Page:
Do you ever set out to do a task, and 3 hours later you’ve done just about everything else except the thing you originally set out to do? Join the club.
I’ve found myself having a number of conversations recently about productivity. And a quick search online revealed a shed-load of time management and productivity posts and articles.
Due to the wealth of articles and posts out there, I decided to avoid the obvious topic of time-wasters like Twitter and email. And I’ll be giving the ever-popular 80/20 rule (also known as Pareto’s Law) a wide berth too.
I’ve opted instead to compile a short list of other Laws that could be at play when you find yourself dithering.
Law Number 1: Parkinson’s Law
“Work expands to fill the time available”
I witnessed this one myself in my previous employment, running Outward-bound-type team exercises. I’ve given some teams 10 minutes to complete a task, and other teams 45 minutes for the exact same task, and almost without fail, they take the amount of time given.
Sometimes, the ones given more time do a far worse job, and really over-complicate the problem (more on that to come). For now, the answer to this one is to continually set shorter deadlines. 30 minutes is ideal.
Break a task down into the smallest possible chunk, ideally with only one skill involved in each chunk. For example, chunks for writing a short document or blog post could be:
Brainstorm, Research, Draft, Edit, Format, Publish, Promote
Now it might seem OTT to chunk such a small task down, but it makes it seem like less of a mountain and more of a molehill, particularly if it’s a task you’ve been putting off for a while.
If you’re not feeling on top of your game, the thought of creating the whole thing might seem much more daunting than merely drafting it.
During the time allocated, try to get into the habit of working solely on that one thing.
Law Number 2: Segal’s Law
“A man with a watch knows what time it is. A man with two watches is never sure.”
(admittedly not that Segal, Or Seagal!)
The mantra to this law is ‘if in doubt, get more information’. Paralysis by analysis – we’ve all been there.
Paralysis by analysis could derive from an over reliance on knowledge and existing resources, and an unwillingness to experiment, and learn by doing. The solution? Grow a set!
That may be a bit flippant, but I’ve heard all kinds of advice on this, but all joking aside, maybe Nike said it best…
Just Do It.
Law Number 3: Gall’s Law
“A complex system that works is invariably found to have evolved from a simple system that worked”
Are you over-cooking things? As Leonardo Da Vinci put it, “simplicity is the ultimate sophistication”. If you’ve ever watched Dragon’s Den, you’ll undoubtedly have seen someone present a massively over-engineered solution to quite a simple problem.
There’s a bit of an urban myth about astronauts, which, regardless of accuracy, illustrates this Law well. It’s about the US and the USSR’s solutions to the problem of ball-point pens not working in space. The American’s apparently spent $1,000,000 on a writing device that could handle zero gravity. The Russian’s took a pencil.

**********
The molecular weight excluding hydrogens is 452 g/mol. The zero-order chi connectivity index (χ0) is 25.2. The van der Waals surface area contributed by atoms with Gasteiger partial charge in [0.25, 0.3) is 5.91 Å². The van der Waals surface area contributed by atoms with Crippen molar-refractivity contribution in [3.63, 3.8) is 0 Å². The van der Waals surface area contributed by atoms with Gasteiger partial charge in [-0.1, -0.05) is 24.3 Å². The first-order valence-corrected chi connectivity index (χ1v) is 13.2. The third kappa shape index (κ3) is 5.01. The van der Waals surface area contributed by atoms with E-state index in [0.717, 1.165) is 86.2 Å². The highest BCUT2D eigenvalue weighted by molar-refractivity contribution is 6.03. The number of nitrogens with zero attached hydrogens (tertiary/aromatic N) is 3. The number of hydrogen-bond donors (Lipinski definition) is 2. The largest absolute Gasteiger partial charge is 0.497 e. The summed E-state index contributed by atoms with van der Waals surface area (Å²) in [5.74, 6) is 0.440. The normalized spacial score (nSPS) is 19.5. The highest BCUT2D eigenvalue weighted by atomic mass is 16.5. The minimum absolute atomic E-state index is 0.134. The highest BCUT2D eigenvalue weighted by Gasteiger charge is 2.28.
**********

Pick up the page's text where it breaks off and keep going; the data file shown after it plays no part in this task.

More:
The antidote to this Law is really just to ask yourself if you’re overcomplicating things. What’s the simplest way it could be done?
Law Number 4: Coughlin’s Law
This one’s from the philosophical bar-tender/poet in the movie Cocktail – Doug Coughlin. And it goes…
“Anything else is always something better”
Other related phrases include ‘the-bright-and-shiny-object’ syndrome and ‘the grass is always greener’. When a task is getting a bit boring, or we’re reluctant to start it, it often seems that any other task will be a lot more fun.
Choose your top 3 priorities at the start of the day, and if anything else pops up, try asking yourself ‘does this need to be done today?’ If not, stick it in your inbox, and you can process it later and reassess your priorities tomorrow.
If it must be done today, but takes more than 2 minutes, schedule a time to do it. If it takes less than 2 minutes, do it now and move on (GTD fans will recognise this approach).
You could also try scheduling set times (eg twice a day) to handle items like emails.
Law Number 5: Student Syndrome
Anyone remember those days of late night cramming? I certainly do – I remember shaking from so much of a certain energy drink I couldn’t write for the first 15 minutes of one final year exam.
Anyway, the theory behind Student Syndrome is that any time buffers built into a task will be wasted. People only start to fully apply themselves at the last possible moment before a deadline.
For this reason, if you’re delegating tasks that you really want to get moving, it might be an idea not to give them a 2 week target. They will likely do next to nothing on it for the first week.
You could also set more intermittent deadlines for yourself to avoid the onslaught of Student Syndrome, although you’ll have to find a way of sticking to them. Self-imposed deadlines are often the first to slide.
There are numerous things you could do to prevent yourself being victim to the Laws mentioned here, and stop the hours disappearing into the Ether. I’m certainly no master of this stuff, but I’m getting better…
What about you? Do you have any little tips and tricks you use to boost your productivity and keep you on track? How do you handle incoming items like email and Twitter?
Time Spiral – Treehugger.com
Social Media Collage – WebAdvantage
Astronaut – Scienceblogs.com
Steven Seagal – Geekadelphia
Student Cramming – Yyelsel Ann on Flickr
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